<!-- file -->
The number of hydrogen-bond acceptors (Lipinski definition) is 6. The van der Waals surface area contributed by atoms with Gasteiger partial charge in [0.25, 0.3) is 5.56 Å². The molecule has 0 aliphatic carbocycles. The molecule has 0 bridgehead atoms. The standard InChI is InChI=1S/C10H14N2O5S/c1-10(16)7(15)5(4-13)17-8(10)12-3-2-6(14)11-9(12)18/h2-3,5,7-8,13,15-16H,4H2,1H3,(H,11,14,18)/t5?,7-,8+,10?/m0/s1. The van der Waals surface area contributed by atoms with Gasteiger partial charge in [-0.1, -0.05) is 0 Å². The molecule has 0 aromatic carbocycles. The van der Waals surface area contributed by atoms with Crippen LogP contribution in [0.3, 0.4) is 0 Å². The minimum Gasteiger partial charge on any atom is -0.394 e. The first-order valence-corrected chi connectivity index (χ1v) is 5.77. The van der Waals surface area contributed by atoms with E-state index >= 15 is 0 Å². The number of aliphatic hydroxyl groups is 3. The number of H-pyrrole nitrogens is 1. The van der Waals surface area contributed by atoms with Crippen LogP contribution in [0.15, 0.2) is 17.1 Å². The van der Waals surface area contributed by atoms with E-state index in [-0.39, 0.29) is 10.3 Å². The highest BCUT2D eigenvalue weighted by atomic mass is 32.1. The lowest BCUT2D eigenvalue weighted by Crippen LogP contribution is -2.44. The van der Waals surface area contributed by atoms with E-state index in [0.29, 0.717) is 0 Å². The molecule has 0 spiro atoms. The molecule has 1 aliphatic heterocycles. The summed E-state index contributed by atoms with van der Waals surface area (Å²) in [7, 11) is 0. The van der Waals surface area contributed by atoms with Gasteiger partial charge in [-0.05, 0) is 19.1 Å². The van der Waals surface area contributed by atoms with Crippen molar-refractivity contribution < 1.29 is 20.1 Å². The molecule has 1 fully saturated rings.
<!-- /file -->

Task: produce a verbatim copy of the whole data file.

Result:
The number of hydrogen-bond acceptors (Lipinski definition) is 6. The van der Waals surface area contributed by atoms with Gasteiger partial charge in [0.25, 0.3) is 5.56 Å². The molecule has 0 aliphatic carbocycles. The molecule has 0 bridgehead atoms. The standard InChI is InChI=1S/C10H14N2O5S/c1-10(16)7(15)5(4-13)17-8(10)12-3-2-6(14)11-9(12)18/h2-3,5,7-8,13,15-16H,4H2,1H3,(H,11,14,18)/t5?,7-,8+,10?/m0/s1. The van der Waals surface area contributed by atoms with Gasteiger partial charge in [-0.1, -0.05) is 0 Å². The molecule has 0 aromatic carbocycles. The van der Waals surface area contributed by atoms with Crippen LogP contribution in [0.3, 0.4) is 0 Å². The minimum Gasteiger partial charge on any atom is -0.394 e. The first-order valence-corrected chi connectivity index (χ1v) is 5.77. The van der Waals surface area contributed by atoms with E-state index >= 15 is 0 Å². The number of aliphatic hydroxyl groups is 3. The number of H-pyrrole nitrogens is 1. The van der Waals surface area contributed by atoms with Crippen LogP contribution in [0.15, 0.2) is 17.1 Å². The van der Waals surface area contributed by atoms with E-state index in [-0.39, 0.29) is 10.3 Å². The highest BCUT2D eigenvalue weighted by atomic mass is 32.1. The lowest BCUT2D eigenvalue weighted by Crippen LogP contribution is -2.44. The van der Waals surface area contributed by atoms with E-state index in [0.29, 0.717) is 0 Å². The molecule has 0 spiro atoms. The molecule has 1 aliphatic heterocycles. The summed E-state index contributed by atoms with van der Waals surface area (Å²) in [7, 11) is 0. The van der Waals surface area contributed by atoms with Gasteiger partial charge in [-0.05, 0) is 19.1 Å². The van der Waals surface area contributed by atoms with Crippen molar-refractivity contribution < 1.29 is 20.1 Å². The molecule has 1 fully saturated rings.